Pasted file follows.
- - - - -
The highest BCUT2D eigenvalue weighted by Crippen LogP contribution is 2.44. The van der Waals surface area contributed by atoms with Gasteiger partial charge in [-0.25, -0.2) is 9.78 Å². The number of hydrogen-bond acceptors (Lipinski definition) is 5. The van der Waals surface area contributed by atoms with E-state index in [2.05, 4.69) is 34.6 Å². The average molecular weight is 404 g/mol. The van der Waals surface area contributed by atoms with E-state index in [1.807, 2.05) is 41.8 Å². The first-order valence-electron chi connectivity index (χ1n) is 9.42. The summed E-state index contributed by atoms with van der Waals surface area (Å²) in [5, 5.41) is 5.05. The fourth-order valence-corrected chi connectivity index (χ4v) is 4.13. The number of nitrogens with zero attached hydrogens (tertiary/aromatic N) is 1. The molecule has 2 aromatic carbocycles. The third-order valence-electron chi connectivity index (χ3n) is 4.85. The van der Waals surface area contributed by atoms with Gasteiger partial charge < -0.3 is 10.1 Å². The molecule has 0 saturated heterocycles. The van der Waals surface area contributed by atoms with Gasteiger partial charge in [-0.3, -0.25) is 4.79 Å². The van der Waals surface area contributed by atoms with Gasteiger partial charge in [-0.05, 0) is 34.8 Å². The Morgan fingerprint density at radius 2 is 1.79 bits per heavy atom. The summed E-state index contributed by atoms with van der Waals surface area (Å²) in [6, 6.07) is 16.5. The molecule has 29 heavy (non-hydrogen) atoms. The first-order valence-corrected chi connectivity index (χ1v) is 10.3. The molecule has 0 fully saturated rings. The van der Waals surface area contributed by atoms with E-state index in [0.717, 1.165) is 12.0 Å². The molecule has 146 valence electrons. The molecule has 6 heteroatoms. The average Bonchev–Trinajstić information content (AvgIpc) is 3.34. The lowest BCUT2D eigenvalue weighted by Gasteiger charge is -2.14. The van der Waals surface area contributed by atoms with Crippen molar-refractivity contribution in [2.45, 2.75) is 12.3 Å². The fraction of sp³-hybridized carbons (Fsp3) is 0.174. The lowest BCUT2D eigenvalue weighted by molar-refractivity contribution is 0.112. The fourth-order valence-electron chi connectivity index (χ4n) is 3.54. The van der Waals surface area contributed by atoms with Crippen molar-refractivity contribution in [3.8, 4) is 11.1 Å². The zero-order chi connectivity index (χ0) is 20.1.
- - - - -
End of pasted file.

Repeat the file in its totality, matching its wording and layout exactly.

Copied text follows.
The highest BCUT2D eigenvalue weighted by Crippen LogP contribution is 2.44. The van der Waals surface area contributed by atoms with Gasteiger partial charge in [-0.25, -0.2) is 9.78 Å². The number of hydrogen-bond acceptors (Lipinski definition) is 5. The van der Waals surface area contributed by atoms with E-state index in [2.05, 4.69) is 34.6 Å². The average molecular weight is 404 g/mol. The van der Waals surface area contributed by atoms with E-state index in [1.807, 2.05) is 41.8 Å². The first-order valence-electron chi connectivity index (χ1n) is 9.42. The summed E-state index contributed by atoms with van der Waals surface area (Å²) in [5, 5.41) is 5.05. The fourth-order valence-corrected chi connectivity index (χ4v) is 4.13. The number of nitrogens with zero attached hydrogens (tertiary/aromatic N) is 1. The molecule has 2 aromatic carbocycles. The third-order valence-electron chi connectivity index (χ3n) is 4.85. The van der Waals surface area contributed by atoms with Gasteiger partial charge < -0.3 is 10.1 Å². The molecule has 0 saturated heterocycles. The van der Waals surface area contributed by atoms with Gasteiger partial charge in [-0.3, -0.25) is 4.79 Å². The van der Waals surface area contributed by atoms with Gasteiger partial charge in [-0.05, 0) is 34.8 Å². The Morgan fingerprint density at radius 2 is 1.79 bits per heavy atom. The summed E-state index contributed by atoms with van der Waals surface area (Å²) in [6, 6.07) is 16.5. The molecule has 29 heavy (non-hydrogen) atoms. The first-order valence-corrected chi connectivity index (χ1v) is 10.3. The molecule has 0 fully saturated rings. The van der Waals surface area contributed by atoms with E-state index in [0.717, 1.165) is 12.0 Å². The molecule has 146 valence electrons. The molecule has 6 heteroatoms. The average Bonchev–Trinajstić information content (AvgIpc) is 3.34. The lowest BCUT2D eigenvalue weighted by Gasteiger charge is -2.14. The van der Waals surface area contributed by atoms with Crippen molar-refractivity contribution in [2.45, 2.75) is 12.3 Å². The fraction of sp³-hybridized carbons (Fsp3) is 0.174. The lowest BCUT2D eigenvalue weighted by molar-refractivity contribution is 0.112. The fourth-order valence-electron chi connectivity index (χ4n) is 3.54. The van der Waals surface area contributed by atoms with Crippen molar-refractivity contribution in [3.8, 4) is 11.1 Å². The zero-order chi connectivity index (χ0) is 20.1.